In Egypt, vaccinated chickens showing neurological and tumoral lesions were investigated. Lesions were mostly observed in the liver, spleen and gonads, as localized or diffuse tumors, although the meq oncogene was detected in five out of the 30 chickens, with substitutions in positions 77(E/K), 80(Y/D), 88(T/A), 112(F/S), 139(A/T) and 176(R/P), although with deducted amino acid sequences showing five strains with identity (≥ 98%) with the vvMDV strains ATE (Hungary), C12/130 (UK) and Chinese LMS, YA, WS03 and GX070060 (Hassanin et al., 2013).

MDV meq sequences of strains were evaluated in Japan (Murata et al., 2013) and China (Yu et al., 2013), revealing point mutations and diversity potentially associated to higher oncogenicity. In Iraq (Wajid et al., 2013), MDV was detected in 49.5% of provinces, and based on meq sequences, with similar occurrence and identity of vaccinated and non-vaccinated broiler flock’s strains.

The genetic diversity of MDV in Saudi Arabia (Mohamed et al., 2016), as based on the meq gene, has shown that the strains of chickens with visceral tumors were similar to strains described in Poland, and indicated that the international trade or migratory birds might have a role in the transportation of virus. Although vaccination was implemented for commercial chickens in Colombia (López-Osório et al., 2017), with CVI988/Rispens + HVT vaccine strains in the first day, sporadic cases of MD continue to occur, with mortality reaching up to 30% by 50 weeks of age, and no visible lymphomas were observed. Although MD outbreaks in vaccinated flocks in Argentina (Buscaglia & Crosetti, 1993) during the early 1990s were associated to vaccination failure, MDV strains of higher virulence were detected in later outbreaks (Buscaglia et al., 1995).

The emergence of vvMDV strains in Brazil strains might result of similar mechanisms as described in Germany, France, Mediterranean countries, Japan and the UK (Boer et al., 1985), Argentina (Buscaglia et al., 1995) and Colombia (López-Osório et al., 2017). Here, the selective pressure induced by vaccination of chicks with HVT strain FC126, might have similarly enabled varying strains with evolving advantage, as detected by the end of the 1970’s in vaccinated flocks, in the US and elsewhere (Eidson et al., 1978; Eidson et al., 1981; Schat et al., 1981; Powell & Lombardini, 1986; McKimm-Breschkinn et al., 1990; Imai et al.; 1992; Baigent et al., 1998; Sung, 2002). However, differently to other countries, the emergence of clinical disease is still negligible. Different environmental condition for build up and challenge, as observed for infected cells in dust (Baigent et al., 2013) might play a role and may provide additional information regarding risk. In Brazil, most commonly, new chick flocks are housed in carefully cleaned and disinfected houses, which might have been providing reduced challenge, at least with clinically significant doses of field MDV. The occurrence of vvMDV in free-range flocks might arise from the eventual proximity of industrial and free-range flocks, common in certain regions, and might also result in continuous spill-over and spill-back mechanisms, although strains could also have emerged independently..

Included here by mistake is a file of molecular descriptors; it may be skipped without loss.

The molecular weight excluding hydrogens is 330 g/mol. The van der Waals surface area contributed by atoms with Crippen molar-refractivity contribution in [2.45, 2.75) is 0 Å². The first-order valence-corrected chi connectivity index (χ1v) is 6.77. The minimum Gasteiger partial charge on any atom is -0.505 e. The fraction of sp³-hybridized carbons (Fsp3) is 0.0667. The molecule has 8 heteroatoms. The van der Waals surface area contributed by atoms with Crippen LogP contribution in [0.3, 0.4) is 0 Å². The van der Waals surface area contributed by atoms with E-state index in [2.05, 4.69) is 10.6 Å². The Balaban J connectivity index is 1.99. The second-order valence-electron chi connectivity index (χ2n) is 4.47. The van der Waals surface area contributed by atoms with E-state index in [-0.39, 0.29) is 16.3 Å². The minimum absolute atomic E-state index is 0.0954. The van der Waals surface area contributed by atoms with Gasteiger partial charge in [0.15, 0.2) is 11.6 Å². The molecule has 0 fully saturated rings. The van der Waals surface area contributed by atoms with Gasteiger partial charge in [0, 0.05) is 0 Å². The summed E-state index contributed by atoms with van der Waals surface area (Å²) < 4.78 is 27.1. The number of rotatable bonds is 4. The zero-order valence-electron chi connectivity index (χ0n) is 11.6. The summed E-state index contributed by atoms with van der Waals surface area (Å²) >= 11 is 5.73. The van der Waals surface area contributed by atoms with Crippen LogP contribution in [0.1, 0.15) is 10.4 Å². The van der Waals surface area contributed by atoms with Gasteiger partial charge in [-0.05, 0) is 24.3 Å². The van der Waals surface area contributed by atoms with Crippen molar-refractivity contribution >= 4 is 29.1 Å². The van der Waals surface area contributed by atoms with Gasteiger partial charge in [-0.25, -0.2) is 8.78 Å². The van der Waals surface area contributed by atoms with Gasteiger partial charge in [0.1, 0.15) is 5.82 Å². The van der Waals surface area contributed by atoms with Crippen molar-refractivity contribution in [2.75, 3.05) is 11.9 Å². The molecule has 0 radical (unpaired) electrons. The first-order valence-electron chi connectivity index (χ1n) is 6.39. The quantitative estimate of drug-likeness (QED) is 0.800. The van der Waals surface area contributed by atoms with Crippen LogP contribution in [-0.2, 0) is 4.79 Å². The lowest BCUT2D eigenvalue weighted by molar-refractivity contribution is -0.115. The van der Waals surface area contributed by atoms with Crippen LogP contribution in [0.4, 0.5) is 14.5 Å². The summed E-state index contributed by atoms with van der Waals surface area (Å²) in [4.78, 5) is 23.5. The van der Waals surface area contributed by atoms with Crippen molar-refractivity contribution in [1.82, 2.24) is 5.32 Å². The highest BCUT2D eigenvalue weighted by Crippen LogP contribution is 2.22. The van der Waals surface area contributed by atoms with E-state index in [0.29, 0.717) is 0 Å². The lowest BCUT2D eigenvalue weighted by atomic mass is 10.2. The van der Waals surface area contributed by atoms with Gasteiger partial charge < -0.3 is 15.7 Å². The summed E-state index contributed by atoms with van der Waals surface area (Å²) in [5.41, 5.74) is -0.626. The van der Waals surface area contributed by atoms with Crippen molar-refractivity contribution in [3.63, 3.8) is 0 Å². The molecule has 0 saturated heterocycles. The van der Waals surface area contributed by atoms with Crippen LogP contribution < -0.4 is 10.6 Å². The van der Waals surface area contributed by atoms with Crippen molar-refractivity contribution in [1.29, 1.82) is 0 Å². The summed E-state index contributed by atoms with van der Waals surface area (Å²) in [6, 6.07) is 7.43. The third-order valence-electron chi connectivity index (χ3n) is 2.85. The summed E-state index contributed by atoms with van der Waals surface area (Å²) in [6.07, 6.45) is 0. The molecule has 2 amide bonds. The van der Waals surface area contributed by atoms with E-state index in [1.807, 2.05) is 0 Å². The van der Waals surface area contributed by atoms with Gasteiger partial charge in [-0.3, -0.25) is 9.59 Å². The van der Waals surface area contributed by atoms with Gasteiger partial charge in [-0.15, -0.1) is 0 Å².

MDV strains detected in Brazil were evaluated for meq gene sequences (Fig. 2). Strain 157 (Accession number KY322682) was grouped with GXY2 (EF546430.1), a very virulent MDV strain which caused acute tumors in CVI988 (Rispens) or HVT vaccinated chickens in China. Strains 500 (KY322683), 573 (KY322684), 578 (KY322685), 590 (KY322689), 754b (KY322689) and 755 (KT768121.1) were considered virulent MDV (vMDV). Strains 500 (KY322683) (Fig. 3), 754b (KY322689) and 755 (KT768121.1) were detected in chickens with severe peripheral nerve inflammatory disease. Strains 1042 (KY352470), 924-3 (KY322691) and 155 (KY322681) had identity with highly virulent MDV strains (vvMDV) (Fig. 2).

Figure 3 Natural Marek’s disease case by strain 500. (A)Note the enlarged left vagus (black arrow) below the proventriculus (thin arrow). (B)Enlarged left vagus (cervical region) along with the jugular vein (white arrow), with enlarged branches. 

CONCLUSION

The increasing virulence of MDV may pose as a threat to the standard MD prevention strategy, progressively reducing the success of vaccine protection, especially for programs based on HVT strain vaccines. Research and continuing surveys may provide answers regarding the epidemiology of MD, the evolving virulence of circulating MDV strains, and might enable determining the best fit vaccination protocols and strategy.

ACKNOWLEDGEMENTS

The authors are indebted to CAPES, CNPq and FAPEMIG for financial support and scholarships.

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Received: August 27, 2018; Accepted: November 05, 2018

Corresponding author e-mail address Nelson Rodrigo da Silva Martins Departamento de Medicina Veterinária Preventiva, Escola de Veterinária da Universidade Federal de Minas Gerais (UFMG), Avenida Antônio Carlos, 6627, 31270-901, Belo Horizonte, Minas Gerais, Brasil. Phone: +55 31 34092093 Email: nelrosmart@gmail.com